Sepsis and Food Poisoning

Food poisoning is the term the general public tends to use when speaking of illnesses caused by eating food that made them ill. A large number of bacteria, viruses, and parasites can cause food poisoning. If you consume food products that contain these germs, you could become seriously ill and this infection can trigger sepsis.

Sepsis, which was often called blood poisoning, is the body’s life-threatening response to infection. Like strokes or heart attacks, sepsis is a medical emergency that requires rapid diagnosis and treatment.

Suggested Citation:
Sepsis Alliance. Sepsis and Food Poisoning. 2024

Updated January 5, 2024.


More About Food Poisoning


The most common germs that cause food poisoning are:

  • Norovirus: Most people who have heard of norovirus likely think of it as an illness that passes from person to person, particularly among children. However, this virus can also spread through contaminated food and water. Contaminated leafy greens (such as lettuce), fresh fruit, and shellfish cause most outbreaks.
  • Salmonella: Over 1 million people in the U.S. each year contract salmonella poisoning from food. It causes almost 400 deaths per year. This infection is often the result of consuming contaminated raw meat, poultry, and seafood.
  • Clostridium perfringens: This strain of infection also affects about 1 million people in the U.S. each year. It is found most often in foods like beef, poultry, and pre-cooked foods. It can also be found in dried foods. Outbreaks of this bacteria are most frequently in areas where large amounts of food are prepared. This includes cafeterias or catering facilities.
  • Campylobacter: Another foodborne illness that affects over 1 million people in the U.S. each year, campylobacter, is most often contracted by eating raw or undercooked poultry, consuming unpasteurized milk or contaminated water, or by touching these products and not washing your hands.
  • Staphylococcus aureus: This particular bacteria is quite common and many of us have the bacteria on our skin and in our nose, without any illness. However, if you carry Staphylococcus aureus and you don’t wash your hands thoroughly before handling food, the bacteria could multiply and cause serious illness to others. The products most likely to spread this germ include salads (especially if they have prepared meats, such as ham and chicken), dairy products, and eggs.

The following four germs are not as common, but they cause the most serious illnesses:

  • Clostridium botulinum (botulism): Up to 200 people per year in the U.S. develop botulism, less than 50 of them from food. The bacteria live in the soil where the food grows. The bacteria can grow if food is not processed and canned (or bottled) safely. This produces a toxin. Botulism is a particular concern with home canning.
  • Listeria: Listeria poisoning, called listeriosis, only affects about 1,600 people in the U.S. each year, but over 250 die from it. Contracting this infection during pregnancy may not cause serious illness, but it can cause serious complications for the fetus. Listeria may be found in prepared meats, unrefrigerated foods (such as meat spreads), unpasteurized cheeses, and raw sprouts.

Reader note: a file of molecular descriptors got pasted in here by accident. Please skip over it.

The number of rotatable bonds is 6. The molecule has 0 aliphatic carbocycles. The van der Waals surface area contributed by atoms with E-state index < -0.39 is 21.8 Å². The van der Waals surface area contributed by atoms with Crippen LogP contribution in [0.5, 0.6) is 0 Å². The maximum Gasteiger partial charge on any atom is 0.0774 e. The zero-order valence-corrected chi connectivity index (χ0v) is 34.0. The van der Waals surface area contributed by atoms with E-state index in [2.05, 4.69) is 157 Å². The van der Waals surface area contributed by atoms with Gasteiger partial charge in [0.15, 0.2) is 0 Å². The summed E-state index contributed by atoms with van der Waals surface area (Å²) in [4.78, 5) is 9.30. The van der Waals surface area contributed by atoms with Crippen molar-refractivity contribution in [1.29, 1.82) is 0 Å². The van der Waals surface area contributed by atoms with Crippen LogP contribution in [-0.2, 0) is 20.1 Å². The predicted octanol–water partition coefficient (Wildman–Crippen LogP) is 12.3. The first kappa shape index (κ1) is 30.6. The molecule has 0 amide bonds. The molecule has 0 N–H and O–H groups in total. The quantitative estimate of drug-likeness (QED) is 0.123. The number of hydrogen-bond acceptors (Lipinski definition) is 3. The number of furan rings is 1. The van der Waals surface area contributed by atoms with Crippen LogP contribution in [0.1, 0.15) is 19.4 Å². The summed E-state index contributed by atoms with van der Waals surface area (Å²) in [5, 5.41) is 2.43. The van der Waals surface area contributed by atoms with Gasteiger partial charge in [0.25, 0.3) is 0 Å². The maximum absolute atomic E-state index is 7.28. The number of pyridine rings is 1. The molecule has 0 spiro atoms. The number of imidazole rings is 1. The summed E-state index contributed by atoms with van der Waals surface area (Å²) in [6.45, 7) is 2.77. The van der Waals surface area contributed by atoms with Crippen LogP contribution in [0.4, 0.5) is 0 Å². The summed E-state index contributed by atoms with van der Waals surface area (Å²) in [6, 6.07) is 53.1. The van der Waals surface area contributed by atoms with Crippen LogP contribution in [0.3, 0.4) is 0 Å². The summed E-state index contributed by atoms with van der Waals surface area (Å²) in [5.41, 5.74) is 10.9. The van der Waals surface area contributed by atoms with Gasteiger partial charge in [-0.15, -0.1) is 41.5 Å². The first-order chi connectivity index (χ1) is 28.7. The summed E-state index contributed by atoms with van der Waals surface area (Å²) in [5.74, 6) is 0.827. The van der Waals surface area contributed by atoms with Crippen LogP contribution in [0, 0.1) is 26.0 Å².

• Escherichia coli (E. coli). E. coli is an infection that often hits the news when there is an outbreak. The bacteria itself is all around us and most are harmless. However, there are two types that can cause serious illness. You can learn more about E. coli at Sepsis and Intestinal E. Coli Infections.
  • Vibrio: Vibrio causes vibriosis, affecting about 80,000 people in the U.S. each year, causing about 100 deaths. It can spread if you have an open wound exposed to contaminated sea water. But it is a foodborne illness as well, caused by consuming raw or undercooked seafood.

We can’t prevent all infections, including food poisoning. But you can reduce your risk by following these tips:

  • Cook all meat thoroughly, particularly ground beef or mechanically tenderized meat.
  • Don’t eat raw or undercooked eggs
  • Don’t reuse cutting boards or utensils after using them for meat products before washing them in hot, soapy water.
  • Drink only pasteurized milk and eat pasteurized dairy products.
  • Wash all fruits and vegetables thoroughly.
  • Wash your hands thoroughly, especially after touching animals and before and after handling food.

To reduce the risk of contracting infections while in countries where the bacteria are more common:

  • Drink bottled water and use bottled water to brush your teeth
  • Do not eat undercooked foods.
  • Do not use ice cubes made with tap water
  • Eat fruits that you can peel yourself
  • Wash your hands frequently

The most common symptoms of foodborne illnesses are abdominal cramping, diarrhea, nausea and vomiting. If you experience any of these symptoms and they worsen instead of improve, or if you see fresh blood in your stools, contact your doctor immediately or go the the closest emergency department.


Most cases of food poisoning go away on their own, after the microbes have passed through your body. However, while you are sick, it’s important to stay hydrated. Frequent diarrhea and vomiting can cause dehydration.

This page from the National Institute of Diabetes and Digestive and Kidney Diseases explains how to treat food poisoning at home and what a doctor may do if it is serious enough.

See a doctor as soon as possible if any of the symptoms become severe or if you have any of the following:

  • Bloody diarrhea
  • Diarrhea for three days or more
  • Fever that stays above 102 degrees Fahrenheit
  • Vomiting without breaks, not able to keep even liquids down
  • Signs of dehydrate (little or no urine, no tears, dry mouth, feeling lightheaded or dizzy)

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